• Format the USB in GParted as NTFS
  • If GParted doesn't automatically add the "boot" flag, add it yourself
  • Now, go back to UNetbootin, which you've left open in the meantime, and click OK
Doing so, UNetbootin will think you are using a FAT32 partition and will let you use NTFS format.
EDIT: at this point UNetbootin complained the USB device was unmounted. Keeping UNetbootin open I ran sudo mount /dev/sdb1 /mnt. Then I hit "OK" on the still-open UNetbootin. It wrote the USB image to the USB.

Format drive to NTFS, How?
Now to create a bootable Windows 7 USB Drive while using Ubuntu, then you need to make sure you have a Windows 7 .ISO file (you can create it from the DVD) and a 4GB USB flash drive (or larger).
Install Gparted and format the USB drive to NTFS. In Ubuntu, use the following command to install Gparted:1
sudo apt-get install gparted
To be able to format a drive to NTFS, you'll also need ntfs-3g - install it using the following command:1
sudo apt-get install ntfs-3g


Upgrading Ubuntu Kernel

Upgrading ubuntu kernel is easy; just needs a couple of steps:

#Update
sudo aptitude update
#search
sudo aptitutde linux-image
#upgrade
sudo aptitude safe-upgrade
#reboot
sudo init6

For more info
http://www.tcpdump.com/kb/os/linux/ubuntu-kernel-upgrade-procedure.html


Environment Variables

To define and load environment variables permanently in the system, we need to define it in the /etc/environment file as supersuer(since other users dont have permission to write the file). Then save it, after you save it, the newly defined environment variables are not loaded. Normally, they are loaded after you reboot it.

BTW, if you are hurry enough and do not have time to reboot the system, you just use

source /etc/environment

Thats it :)



Friday, March 22, 2013

Creating Debian Installer


Creating Debian installer(.deb) for linux based system makes the installation process very simple because we do not need to worry about the required files and dependencies because everything will be there in the package. Here I am going some basic steps on how can we create the debian installer:

( I am using Ubuntu 12.04 LTS)

1. Prepare Development Environment


$ sudo apt-get install packaging-dev

This installs everything you need.
(For detail: http://developer.ubuntu.com/packaging/html/getting-set-up.html)

2. Packaging

Install build-essential if it is not already installed in the system.

For detail here: http://developer.ubuntu.com/packaging/html/packaging-new-software.html#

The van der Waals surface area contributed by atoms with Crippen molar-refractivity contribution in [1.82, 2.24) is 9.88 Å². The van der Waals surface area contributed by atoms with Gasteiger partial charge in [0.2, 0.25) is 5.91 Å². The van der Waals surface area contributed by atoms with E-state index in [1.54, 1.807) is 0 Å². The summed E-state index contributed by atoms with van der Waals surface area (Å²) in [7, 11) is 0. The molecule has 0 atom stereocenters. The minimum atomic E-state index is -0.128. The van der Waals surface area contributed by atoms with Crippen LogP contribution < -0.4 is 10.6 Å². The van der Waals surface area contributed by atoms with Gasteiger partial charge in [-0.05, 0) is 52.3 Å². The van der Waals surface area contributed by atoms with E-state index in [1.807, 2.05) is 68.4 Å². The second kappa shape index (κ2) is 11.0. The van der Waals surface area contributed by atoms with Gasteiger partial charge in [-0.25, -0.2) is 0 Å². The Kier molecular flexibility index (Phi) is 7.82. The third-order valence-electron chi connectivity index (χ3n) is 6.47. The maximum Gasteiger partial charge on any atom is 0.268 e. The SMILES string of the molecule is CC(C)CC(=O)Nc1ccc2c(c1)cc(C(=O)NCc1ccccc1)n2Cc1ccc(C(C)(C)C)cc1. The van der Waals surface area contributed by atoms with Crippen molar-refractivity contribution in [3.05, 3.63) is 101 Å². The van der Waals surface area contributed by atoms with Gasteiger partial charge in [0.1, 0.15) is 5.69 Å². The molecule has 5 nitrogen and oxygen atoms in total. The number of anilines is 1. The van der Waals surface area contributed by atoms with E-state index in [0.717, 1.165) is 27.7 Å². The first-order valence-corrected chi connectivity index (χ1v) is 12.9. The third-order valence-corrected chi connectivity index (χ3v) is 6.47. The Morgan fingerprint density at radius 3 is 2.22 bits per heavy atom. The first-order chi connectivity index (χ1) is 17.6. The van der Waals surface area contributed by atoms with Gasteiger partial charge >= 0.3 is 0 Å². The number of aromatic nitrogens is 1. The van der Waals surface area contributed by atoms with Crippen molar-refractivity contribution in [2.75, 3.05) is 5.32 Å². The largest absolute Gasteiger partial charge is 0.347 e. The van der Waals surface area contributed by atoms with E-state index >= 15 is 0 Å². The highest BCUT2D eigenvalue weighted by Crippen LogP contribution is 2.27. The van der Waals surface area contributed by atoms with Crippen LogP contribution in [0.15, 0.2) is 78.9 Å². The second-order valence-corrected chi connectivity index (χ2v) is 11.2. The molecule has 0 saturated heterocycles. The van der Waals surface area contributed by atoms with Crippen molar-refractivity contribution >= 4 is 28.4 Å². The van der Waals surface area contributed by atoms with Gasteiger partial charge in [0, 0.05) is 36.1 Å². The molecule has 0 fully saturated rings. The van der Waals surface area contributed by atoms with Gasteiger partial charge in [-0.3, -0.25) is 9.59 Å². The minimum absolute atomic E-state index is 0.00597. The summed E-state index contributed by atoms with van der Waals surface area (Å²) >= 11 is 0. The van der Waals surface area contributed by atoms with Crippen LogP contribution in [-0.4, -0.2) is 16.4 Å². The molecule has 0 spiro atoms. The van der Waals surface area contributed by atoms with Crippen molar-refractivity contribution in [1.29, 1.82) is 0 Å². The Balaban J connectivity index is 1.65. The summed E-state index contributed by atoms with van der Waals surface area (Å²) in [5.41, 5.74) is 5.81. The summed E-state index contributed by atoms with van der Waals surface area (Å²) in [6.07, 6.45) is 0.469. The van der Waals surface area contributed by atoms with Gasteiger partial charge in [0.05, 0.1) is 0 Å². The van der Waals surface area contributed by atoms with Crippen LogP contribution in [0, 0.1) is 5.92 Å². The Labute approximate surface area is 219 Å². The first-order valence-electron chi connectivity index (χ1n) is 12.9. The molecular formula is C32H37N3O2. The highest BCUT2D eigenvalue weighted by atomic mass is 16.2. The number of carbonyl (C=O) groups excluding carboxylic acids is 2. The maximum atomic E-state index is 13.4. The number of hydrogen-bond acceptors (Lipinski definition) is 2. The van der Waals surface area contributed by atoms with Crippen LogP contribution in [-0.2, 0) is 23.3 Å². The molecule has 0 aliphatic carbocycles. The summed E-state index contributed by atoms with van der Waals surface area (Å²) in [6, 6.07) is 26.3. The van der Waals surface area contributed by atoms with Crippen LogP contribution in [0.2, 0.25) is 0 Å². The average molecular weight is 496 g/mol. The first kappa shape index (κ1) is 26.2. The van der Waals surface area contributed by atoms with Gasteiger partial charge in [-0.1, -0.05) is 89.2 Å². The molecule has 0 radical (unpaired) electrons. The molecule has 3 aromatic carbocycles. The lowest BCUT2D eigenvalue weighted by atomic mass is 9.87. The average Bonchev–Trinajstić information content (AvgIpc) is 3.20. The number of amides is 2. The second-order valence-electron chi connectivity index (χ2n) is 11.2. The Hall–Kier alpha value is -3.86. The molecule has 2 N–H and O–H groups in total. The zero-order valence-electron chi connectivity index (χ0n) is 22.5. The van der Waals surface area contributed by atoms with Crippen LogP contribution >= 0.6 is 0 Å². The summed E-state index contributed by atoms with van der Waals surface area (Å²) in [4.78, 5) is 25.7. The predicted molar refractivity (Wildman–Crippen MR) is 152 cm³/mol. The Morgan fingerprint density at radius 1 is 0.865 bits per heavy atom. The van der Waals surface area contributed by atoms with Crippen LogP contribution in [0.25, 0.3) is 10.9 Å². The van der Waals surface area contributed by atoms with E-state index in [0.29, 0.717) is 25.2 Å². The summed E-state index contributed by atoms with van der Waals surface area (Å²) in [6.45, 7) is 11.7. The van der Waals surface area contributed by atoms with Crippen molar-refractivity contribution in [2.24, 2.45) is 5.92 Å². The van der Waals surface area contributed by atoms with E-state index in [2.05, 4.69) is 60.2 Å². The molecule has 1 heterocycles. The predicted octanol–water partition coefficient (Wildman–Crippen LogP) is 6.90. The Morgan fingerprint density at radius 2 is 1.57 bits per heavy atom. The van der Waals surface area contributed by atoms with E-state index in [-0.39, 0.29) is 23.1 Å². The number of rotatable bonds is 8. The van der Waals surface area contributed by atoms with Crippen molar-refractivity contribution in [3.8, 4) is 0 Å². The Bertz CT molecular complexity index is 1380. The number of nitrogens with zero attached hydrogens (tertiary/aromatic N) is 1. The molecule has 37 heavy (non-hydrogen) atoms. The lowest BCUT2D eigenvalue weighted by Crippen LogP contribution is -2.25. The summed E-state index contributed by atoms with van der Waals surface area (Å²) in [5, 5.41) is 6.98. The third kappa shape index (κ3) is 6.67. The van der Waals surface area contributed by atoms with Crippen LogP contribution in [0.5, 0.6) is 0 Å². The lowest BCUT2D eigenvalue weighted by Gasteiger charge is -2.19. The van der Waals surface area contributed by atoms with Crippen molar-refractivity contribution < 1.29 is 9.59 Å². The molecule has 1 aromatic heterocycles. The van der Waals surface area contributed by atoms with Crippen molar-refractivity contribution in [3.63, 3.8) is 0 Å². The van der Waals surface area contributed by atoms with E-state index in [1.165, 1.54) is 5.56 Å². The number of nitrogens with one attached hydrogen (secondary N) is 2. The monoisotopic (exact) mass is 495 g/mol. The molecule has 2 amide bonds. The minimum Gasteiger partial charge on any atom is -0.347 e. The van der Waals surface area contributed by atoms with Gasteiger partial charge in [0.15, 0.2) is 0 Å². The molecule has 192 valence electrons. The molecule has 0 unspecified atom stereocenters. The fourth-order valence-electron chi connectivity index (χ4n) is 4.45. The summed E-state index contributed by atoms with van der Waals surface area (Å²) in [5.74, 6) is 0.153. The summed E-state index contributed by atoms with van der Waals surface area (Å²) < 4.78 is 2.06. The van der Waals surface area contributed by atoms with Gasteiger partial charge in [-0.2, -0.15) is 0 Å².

Wednesday, March 20, 2013

Java Confusions

1) Why static block?

Java static blocks are used to initialize the static variables. The static block code is loaded when Java Virtual Machine(JVM) loads the class.  Since we know, static variables can not be included in constructor, only member variables can be initialized in constructor. So, for static variables, the static blocks work like a constructor. We can have any number of static blocks that are executed at the time class is loaded. See the example below:

class MyClass { 
 static Map labels = new HashMap(); 
 static { labels.put(5.5, "five and a half"); 
 labels.put(7.1, "seven point 1"); } 
 //... 
}

2) Why final keyword for classes, variables or arguments

Please have a look at my previous article which clarified in somehow more detail:
Final keyword always confusing! 


(TO be continued...)

Monday, March 18, 2013

XML serialization and de-serialization in Java

It is sometimes a great issue when one wants to serialize their objects into XML files. We have JAXB(Java Architecture for XML Binding) API which can serialize and also de-serialize the java object. I will introduce frequently used annotation used for XML serialization with example:

1. Annotating XML variables


@XmlRootElement(namespace="className" or name="className")
@XmlType(propOrder={"property", "list"})
public class className{
   private int attribute;
   private String property;
   private String value;
   private List list;

  @XmlAttribute(value="attribute")
  public int getAttribute(){
   return this.attribute;
  }

@XmlElement(value="property")
  public String getProperty(){
   return this.property;
  }
/*
   @XmlValue
   public String getValue(){
   return this.value;
   }
*/

@XmlElementWrapper(name="lists")
@XmlElement(name="list")
public List getList(){
  return this.list;
 }
}

We can define the annotations for extended objects as follows:

@XmlElementRefs({@XmlElementRef(type=extendedClass1.class),@XmlElementRef(type=extendedClass2.class),@XmlElementRef(type=extendedClass3.class)})
public baseClassObject getObject(){
       return this.object;
}
 

2. Serializing Object


JAXBContext context = JAXBContext.newInstance(className.class);
Marshaller m = context.createMarshaller();
//Format the output
m.setProperty(Marshaller.JAXB_FORMATTED_OUTPUT, true);
m.marshal(classNameObject, fileObject); 
// or to just print to the console
m.marshal(classNameObject, System.out);


3. DeSerialising Object

JAXBContext context = JAXBContext.newInstance(className.class);
Unmarshaller m = context.createUnmarshaller();
classNameObject = (className)m.unmarshal(fileObject);




Saturday, February 23, 2013

Installing OpenCV in Ubuntu

If you want to install OpenCV in ubuntu, the clearcut explanation is provided here:

The use of opencv library to create a sample application in eclipse has been described here



Things to know:
1. The installation of opencv will create include files in /usr/local/include and library files in /usr/local/lib

2. Since /usr/local/include location is already included by eclipse, so we do not need to include it. But the library files need to be included as explained in the second link above.